Weight Management & Satiety

Obesity is a multi-factorial and complex health issue. Current guidance for weight management encourages physical activity along with consuming an overall healthy eating pattern which includes whole grains, fruits, vegetables, lean proteins, low-fat and fat-free dairy products. A growing body of research suggests that dietary protein, specifically, can help promote satiety, facilitating weight loss when consumed as part of reduced energy diets.

Several clinical trials have specifically assessed the effects of high-quality protein from eggs on satiety and weight loss. For example:

  • In a study in overweight adults, calorie-restricted diets that included either eggs or a bagel for breakfast were compared; the people who consumed eggs for breakfast lowered their body mass index by 61%, lost 65% more weight, and reported feeling more energetic than those who ate a bagel for breakfast.
  • Men who consumed an egg breakfast versus a bagel breakfast showed that appetite hormones were suppressed following eggs at breakfast, as was energy intake over the course of the day.
  • A study of overweight premenopausal women that evaluated satiety responses to eating a turkey sausage and egg breakfast sandwich versus a low-protein pancake breakfast showed better appetite control and few calories consumed at lunch following the egg-based breakfast.
  • In a 3-month trial among subjects with type 2 diabetes, those who consumed 2 eggs per day for 6 days a week reported less hunger and greater satiety than those who consumed less than 2 eggs per week.

Filter By Topic

Increased Dietary Protein & Breakfast Consumption-Effects on Appetite, Satiety, and Reward-driven Eating Behavior

Hi Readers –  I’m honored to let you know that Dr. Heather Leidy is blogging today regarding research .

– Mitch

Two key forces exist which act against our desire to be healthy and manage body weight.  First, we have internal ‘physiological’ signals which respond to energy restriction, dieting, and weight loss and lead to increased hunger and reductions in fullness (satiety).   Many individuals respond to these signals and eat in excess, leading to the prevention of sustained weight loss and/or obesity.  We are also constantly bombarded by the modern food environment containing food-centered advertisements and easy access to highly palatable, energy dense, sugar-laden snacks.  This type of environment shifts our eating away from physiological need towards reward-driven over-eating.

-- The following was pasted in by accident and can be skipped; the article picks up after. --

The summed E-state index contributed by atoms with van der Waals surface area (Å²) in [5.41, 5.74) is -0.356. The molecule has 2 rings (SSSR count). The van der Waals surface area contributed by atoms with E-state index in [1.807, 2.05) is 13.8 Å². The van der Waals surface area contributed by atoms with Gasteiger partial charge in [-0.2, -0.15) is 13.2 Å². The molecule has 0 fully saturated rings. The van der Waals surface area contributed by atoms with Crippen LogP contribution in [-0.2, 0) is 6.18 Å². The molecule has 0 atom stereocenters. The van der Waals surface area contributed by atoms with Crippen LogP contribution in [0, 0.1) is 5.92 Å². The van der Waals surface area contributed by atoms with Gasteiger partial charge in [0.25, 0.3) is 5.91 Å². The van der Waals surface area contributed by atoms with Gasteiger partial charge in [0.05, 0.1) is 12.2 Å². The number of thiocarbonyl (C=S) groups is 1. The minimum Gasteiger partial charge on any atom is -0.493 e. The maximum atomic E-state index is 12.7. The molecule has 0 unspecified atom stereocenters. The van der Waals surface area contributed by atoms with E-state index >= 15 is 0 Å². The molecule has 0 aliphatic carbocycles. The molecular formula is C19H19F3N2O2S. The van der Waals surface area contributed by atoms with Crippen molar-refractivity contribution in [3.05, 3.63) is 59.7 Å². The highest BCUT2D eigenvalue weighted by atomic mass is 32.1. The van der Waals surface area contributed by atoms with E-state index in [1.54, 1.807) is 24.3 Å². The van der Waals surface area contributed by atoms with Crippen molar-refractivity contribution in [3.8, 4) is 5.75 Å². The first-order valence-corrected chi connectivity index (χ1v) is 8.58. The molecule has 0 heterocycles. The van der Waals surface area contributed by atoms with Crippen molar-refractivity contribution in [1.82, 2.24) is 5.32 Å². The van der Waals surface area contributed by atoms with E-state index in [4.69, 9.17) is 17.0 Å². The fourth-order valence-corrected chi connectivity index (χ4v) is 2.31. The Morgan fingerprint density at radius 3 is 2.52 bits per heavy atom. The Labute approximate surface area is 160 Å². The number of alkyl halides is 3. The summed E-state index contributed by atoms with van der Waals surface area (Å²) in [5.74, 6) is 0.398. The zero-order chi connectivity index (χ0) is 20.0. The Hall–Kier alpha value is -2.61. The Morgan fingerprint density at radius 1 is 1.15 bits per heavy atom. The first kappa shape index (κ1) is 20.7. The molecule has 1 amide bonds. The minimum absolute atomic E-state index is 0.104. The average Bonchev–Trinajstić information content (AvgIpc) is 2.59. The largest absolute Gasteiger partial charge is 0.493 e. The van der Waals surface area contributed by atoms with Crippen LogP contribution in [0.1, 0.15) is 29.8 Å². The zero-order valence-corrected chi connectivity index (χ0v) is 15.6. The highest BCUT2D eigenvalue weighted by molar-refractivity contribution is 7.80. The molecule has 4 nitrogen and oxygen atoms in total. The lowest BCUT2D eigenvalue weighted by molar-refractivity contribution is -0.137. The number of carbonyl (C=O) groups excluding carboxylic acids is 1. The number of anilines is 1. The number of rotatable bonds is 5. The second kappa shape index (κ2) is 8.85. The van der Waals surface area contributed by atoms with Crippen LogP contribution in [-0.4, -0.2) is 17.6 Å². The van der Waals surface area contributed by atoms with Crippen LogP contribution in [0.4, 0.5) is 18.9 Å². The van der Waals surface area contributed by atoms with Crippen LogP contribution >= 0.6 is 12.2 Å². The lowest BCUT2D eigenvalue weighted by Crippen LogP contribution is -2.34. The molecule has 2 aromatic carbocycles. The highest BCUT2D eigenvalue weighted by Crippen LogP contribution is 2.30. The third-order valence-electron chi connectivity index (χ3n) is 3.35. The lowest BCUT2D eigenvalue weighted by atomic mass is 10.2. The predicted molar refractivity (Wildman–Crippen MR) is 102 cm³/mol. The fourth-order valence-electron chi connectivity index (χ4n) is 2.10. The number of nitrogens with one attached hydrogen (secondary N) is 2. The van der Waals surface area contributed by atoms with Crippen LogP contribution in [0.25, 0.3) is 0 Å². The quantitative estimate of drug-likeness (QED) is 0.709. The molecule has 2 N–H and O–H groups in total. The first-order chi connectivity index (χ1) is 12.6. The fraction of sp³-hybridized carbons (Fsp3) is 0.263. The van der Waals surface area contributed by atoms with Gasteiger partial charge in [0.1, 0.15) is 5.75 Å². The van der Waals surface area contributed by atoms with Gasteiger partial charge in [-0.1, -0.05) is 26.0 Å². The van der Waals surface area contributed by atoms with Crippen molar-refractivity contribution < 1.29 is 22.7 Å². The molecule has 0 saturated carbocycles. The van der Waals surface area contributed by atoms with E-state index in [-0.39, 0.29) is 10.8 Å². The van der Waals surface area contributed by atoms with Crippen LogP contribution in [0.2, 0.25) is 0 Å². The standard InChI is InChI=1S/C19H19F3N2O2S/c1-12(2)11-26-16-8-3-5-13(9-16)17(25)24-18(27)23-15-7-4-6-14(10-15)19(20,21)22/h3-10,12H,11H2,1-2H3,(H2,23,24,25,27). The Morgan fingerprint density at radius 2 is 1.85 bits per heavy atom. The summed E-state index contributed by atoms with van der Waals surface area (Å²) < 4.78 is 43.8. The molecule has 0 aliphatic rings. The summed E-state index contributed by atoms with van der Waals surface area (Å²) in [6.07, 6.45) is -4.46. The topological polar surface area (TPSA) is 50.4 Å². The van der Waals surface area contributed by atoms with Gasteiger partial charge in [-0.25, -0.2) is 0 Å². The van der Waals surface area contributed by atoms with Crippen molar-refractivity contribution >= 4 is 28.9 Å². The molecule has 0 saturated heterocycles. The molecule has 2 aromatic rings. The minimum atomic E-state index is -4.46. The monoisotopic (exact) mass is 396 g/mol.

To add to the problem, many Americans follow unhealthy dietary practices further intensifying these behaviors.  One in particular is the now-common habit of skipping breakfast which is strongly associated with over-eating/snacking (especially in the evening), weight gain, and obesity.  Fortunately, there are several dietary strategies that have been implemented to target and prevent both types of eating behavior.  These include increased dietary protein and breakfast consumption.

We’ve published several articles focusing on the beneficial effects of a modest increase in protein intake (1-4).   Through these studies, we found that an increase in protein consumption from 15% of daily intake to 25-30% of intake leads to improvements in appetite control and satiety(1-4).  In fact, a higher protein diet, containing lean meat and eggs, leads to increased fullness throughout the day and reduced desire to eat and preoccupation with thoughts of food throughout the evening hours compared to a normal protein diet—even during weight loss(1,3).   It is quite clear that a diet containing an increase in dietary protein, still well-within the dietary guidelines, is beneficial for appetite control.

Based on this data as well as the negative outcomes associated with breakfast skipping, we are now focusing on the daily addition of a protein-rich breakfast in those who skip the morning meal.  We recently report that  skipping breakfast leads to greater hunger and reduced satiety (i.e., fullness) throughout the morning hours, leading to a greater amount of food consumed at lunch time compared to a normal protein breakfast5.  We also found that eating a higher protein breakfast (38% of the meal as high quality dairy and egg protein, 49 g) leads to even greater benefits by further reducing appetite and subsequent food intake.